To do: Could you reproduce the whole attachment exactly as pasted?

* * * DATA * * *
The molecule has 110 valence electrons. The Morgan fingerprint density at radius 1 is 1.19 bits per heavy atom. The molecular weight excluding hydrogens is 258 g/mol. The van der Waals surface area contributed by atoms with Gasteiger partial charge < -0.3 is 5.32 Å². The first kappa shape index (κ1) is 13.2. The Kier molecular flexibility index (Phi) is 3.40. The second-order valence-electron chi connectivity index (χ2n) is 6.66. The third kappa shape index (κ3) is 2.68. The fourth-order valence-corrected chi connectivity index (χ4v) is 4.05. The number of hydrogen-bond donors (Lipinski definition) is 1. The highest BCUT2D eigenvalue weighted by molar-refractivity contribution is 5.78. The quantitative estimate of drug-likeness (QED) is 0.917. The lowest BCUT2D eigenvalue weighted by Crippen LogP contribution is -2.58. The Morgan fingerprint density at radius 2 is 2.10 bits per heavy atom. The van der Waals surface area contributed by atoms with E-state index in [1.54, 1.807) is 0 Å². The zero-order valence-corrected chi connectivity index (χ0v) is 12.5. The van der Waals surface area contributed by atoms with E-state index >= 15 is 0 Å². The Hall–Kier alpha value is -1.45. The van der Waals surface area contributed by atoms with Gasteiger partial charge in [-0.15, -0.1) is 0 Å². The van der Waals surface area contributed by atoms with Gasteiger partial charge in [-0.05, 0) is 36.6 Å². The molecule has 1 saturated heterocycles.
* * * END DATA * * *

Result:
The molecule has 110 valence electrons. The Morgan fingerprint density at radius 1 is 1.19 bits per heavy atom. The molecular weight excluding hydrogens is 258 g/mol. The van der Waals surface area contributed by atoms with Gasteiger partial charge < -0.3 is 5.32 Å². The first kappa shape index (κ1) is 13.2. The Kier molecular flexibility index (Phi) is 3.40. The second-order valence-electron chi connectivity index (χ2n) is 6.66. The third kappa shape index (κ3) is 2.68. The fourth-order valence-corrected chi connectivity index (χ4v) is 4.05. The number of hydrogen-bond donors (Lipinski definition) is 1. The highest BCUT2D eigenvalue weighted by molar-refractivity contribution is 5.78. The quantitative estimate of drug-likeness (QED) is 0.917. The lowest BCUT2D eigenvalue weighted by Crippen LogP contribution is -2.58. The Morgan fingerprint density at radius 2 is 2.10 bits per heavy atom. The van der Waals surface area contributed by atoms with E-state index in [1.54, 1.807) is 0 Å². The zero-order valence-corrected chi connectivity index (χ0v) is 12.5. The van der Waals surface area contributed by atoms with E-state index >= 15 is 0 Å². The Hall–Kier alpha value is -1.45. The van der Waals surface area contributed by atoms with Gasteiger partial charge in [-0.15, -0.1) is 0 Å². The van der Waals surface area contributed by atoms with Gasteiger partial charge in [-0.05, 0) is 36.6 Å². The molecule has 1 saturated heterocycles.